Generation Y nurses (those born 1980-94) see themselves as mobile professionals and are more willing to change employers in search of better opportunities, according to new research.
Professor Yvonne Brunetto from Southern Cross University’s Business School, said their study found Gen Y had different expectations and weren’t as committed to their organisation.
“If they are not happy in the workplace they will leave and even change career paths, whereas baby boomers [1946-64] are much more likely to stay. Generation X [1965-79] are somewhere in the middle,” she said.
The researchers set out to test if the values and workplace experience for Gen Y nurses differed significantly to that of baby boomer nurses. “Generation Y has come into nursing with the belief that they are professionals and therefore their tasks should be clinical in nature,” said Brunetto.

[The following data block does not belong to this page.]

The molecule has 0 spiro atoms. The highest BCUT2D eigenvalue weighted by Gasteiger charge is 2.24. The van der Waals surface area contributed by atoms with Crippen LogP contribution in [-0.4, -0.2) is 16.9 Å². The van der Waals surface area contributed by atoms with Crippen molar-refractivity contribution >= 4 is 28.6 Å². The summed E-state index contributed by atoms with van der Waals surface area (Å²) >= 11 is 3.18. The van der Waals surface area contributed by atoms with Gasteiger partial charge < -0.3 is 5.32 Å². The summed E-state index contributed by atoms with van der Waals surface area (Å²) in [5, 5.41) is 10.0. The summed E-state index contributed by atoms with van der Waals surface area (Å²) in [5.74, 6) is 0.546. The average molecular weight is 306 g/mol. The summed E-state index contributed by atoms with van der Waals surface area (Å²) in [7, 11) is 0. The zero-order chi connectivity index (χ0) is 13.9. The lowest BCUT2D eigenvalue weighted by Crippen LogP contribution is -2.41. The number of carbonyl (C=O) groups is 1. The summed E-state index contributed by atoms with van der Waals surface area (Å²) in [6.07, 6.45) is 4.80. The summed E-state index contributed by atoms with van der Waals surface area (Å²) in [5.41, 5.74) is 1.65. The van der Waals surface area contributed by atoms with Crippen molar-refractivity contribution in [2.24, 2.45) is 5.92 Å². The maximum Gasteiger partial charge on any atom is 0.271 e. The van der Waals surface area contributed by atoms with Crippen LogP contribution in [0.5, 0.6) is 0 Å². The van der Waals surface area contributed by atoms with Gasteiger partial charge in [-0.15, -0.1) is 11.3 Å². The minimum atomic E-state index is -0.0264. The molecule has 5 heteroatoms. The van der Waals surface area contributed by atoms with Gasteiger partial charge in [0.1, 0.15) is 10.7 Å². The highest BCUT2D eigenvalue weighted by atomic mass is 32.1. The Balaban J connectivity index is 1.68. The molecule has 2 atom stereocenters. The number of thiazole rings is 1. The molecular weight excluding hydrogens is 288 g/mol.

The study found Gen Y nurses were more likely to pursue training and development opportunities, and were more prepared to move from one organisation to take advantage of those opportunities.
Brunetto said Gen Y were achievement and career-orientated and disliked hierarchy and therefore were more likely to have difficulty relating to supervisors and accepting the leadership of a supervisor they didn’t agree with.
“By contrast, the reason baby boomers are inclined to stay put is because they have better workplace relations with their supervisor, who tends to be of the same age with similar life experiences,” she said
Whether nurses stay or go is largely a product of how good their supervisor is, she said. “Nurses will chase dollars but they won’t stay for dollars. They’ll stay because of relationships. Relationships are the anchor for nurses.”
Brunetto said the autocratic method of management was not suitable anymore, despite a lot of the healthcare systems being set up as hierarchies.
The results were published recently in the Nursing Outlook journal.Do you have an idea for a story?
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